I'm curious as to what happens if an individual has two or more hobby-activities that an individual treats as a business. If two or more activities were to incur losses for a year or more, and for the sake of argument-- simultaneously (as even hobby activities may be affected by recessionary downturns); do such losses from two or more activities produce further scrutiny on part of the IRS?© BrainMass Inc. brainmass.com December 15, 2020, 4:47 pm ad1c9bdddf
Although the IRS does not publicly disclose their specific criteria for audit selection, it has always seemed to me that the amount of business loss disclosed on the face of the Form 1040 is a major part of the criteria. At first glance, it wouldn't matter if there were 3 or 4 businesses in supporting schedules, but the total on the 1040 would appear to determine selection.
It is not uncommon for there to be more than one business (Schedule C) in a tax return. Often each spouse may have separate businesses, or in some states, the same business must be split in two parts if both spouses participate.
For example, let's say you had 3 businesses and 2 of them operated at a profit, but the third showed a loss. It the net income amount of the 3 businesses was a net profit, the likelihood of being audited for any of the three businesses is less than if there was a net loss on the 1040.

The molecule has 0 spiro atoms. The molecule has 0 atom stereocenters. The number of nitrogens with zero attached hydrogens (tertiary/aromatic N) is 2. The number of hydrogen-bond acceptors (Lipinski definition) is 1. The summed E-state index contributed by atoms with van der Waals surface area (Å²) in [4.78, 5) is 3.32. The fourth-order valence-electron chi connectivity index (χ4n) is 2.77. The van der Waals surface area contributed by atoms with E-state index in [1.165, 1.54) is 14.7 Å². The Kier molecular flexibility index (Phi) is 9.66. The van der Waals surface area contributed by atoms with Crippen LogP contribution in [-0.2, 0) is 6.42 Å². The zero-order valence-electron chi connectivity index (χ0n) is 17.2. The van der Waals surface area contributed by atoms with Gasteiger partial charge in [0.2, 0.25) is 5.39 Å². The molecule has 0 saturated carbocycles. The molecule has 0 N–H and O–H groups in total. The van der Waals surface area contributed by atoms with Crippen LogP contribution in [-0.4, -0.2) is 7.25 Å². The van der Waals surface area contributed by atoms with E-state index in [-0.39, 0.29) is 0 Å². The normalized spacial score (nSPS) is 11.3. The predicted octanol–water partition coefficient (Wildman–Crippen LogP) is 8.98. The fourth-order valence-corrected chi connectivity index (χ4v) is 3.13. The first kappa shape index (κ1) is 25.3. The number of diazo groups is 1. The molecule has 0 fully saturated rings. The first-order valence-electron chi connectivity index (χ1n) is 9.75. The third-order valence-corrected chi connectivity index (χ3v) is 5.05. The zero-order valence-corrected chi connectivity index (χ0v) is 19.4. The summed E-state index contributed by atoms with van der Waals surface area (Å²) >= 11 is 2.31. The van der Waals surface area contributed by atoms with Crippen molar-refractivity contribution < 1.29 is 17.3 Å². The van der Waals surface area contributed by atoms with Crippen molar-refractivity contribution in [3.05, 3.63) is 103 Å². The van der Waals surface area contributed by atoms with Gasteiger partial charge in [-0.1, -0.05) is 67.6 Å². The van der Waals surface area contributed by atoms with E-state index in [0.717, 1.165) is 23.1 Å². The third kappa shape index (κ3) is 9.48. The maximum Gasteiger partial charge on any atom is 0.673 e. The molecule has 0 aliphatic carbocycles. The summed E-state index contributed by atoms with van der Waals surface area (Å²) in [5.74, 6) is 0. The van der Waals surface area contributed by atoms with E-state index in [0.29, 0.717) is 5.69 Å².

That being said, there can be a problem in an audit situation if multiple businesses show a loss. Using any of the 9 explanations below from the regulations, an auditor could say that (3) there is insufficient time and effort expended by the taxpayer in carrying on the activity, for example. An auditor may state that with a real job and another business, the loss is more likely a hobby loss. The same auditor could complain about (1) below following the same reasoning.
As your comment about economic downturns, the auditor might discuss (6) below. If there was a history of a profitable business, a defense about the current economy would probably be sustainable.
Another tactic the IRS has at its disposal for certain situations is to resolve the audit by leaving it open for a five year period. A taxpayer expects to have profits 3 years out of 5 even though this is year 2 and shows a loss. The auditor will revisit the audit by examining future tax returns for profits as expected by the taxpayer. If the subsequent years are also losses, then all years can be denied. If the subsequent years are indeed profits, then the losses in year 1 and 2 will be allowed. This is a more drastic step, but I have used it in the past.
Sec 1.183 - Hobby ...
The 1460 word solution answers the questions posed in the problem, but also includes good details about facts used by the IRS to define and distinguish hobby losses from business activity.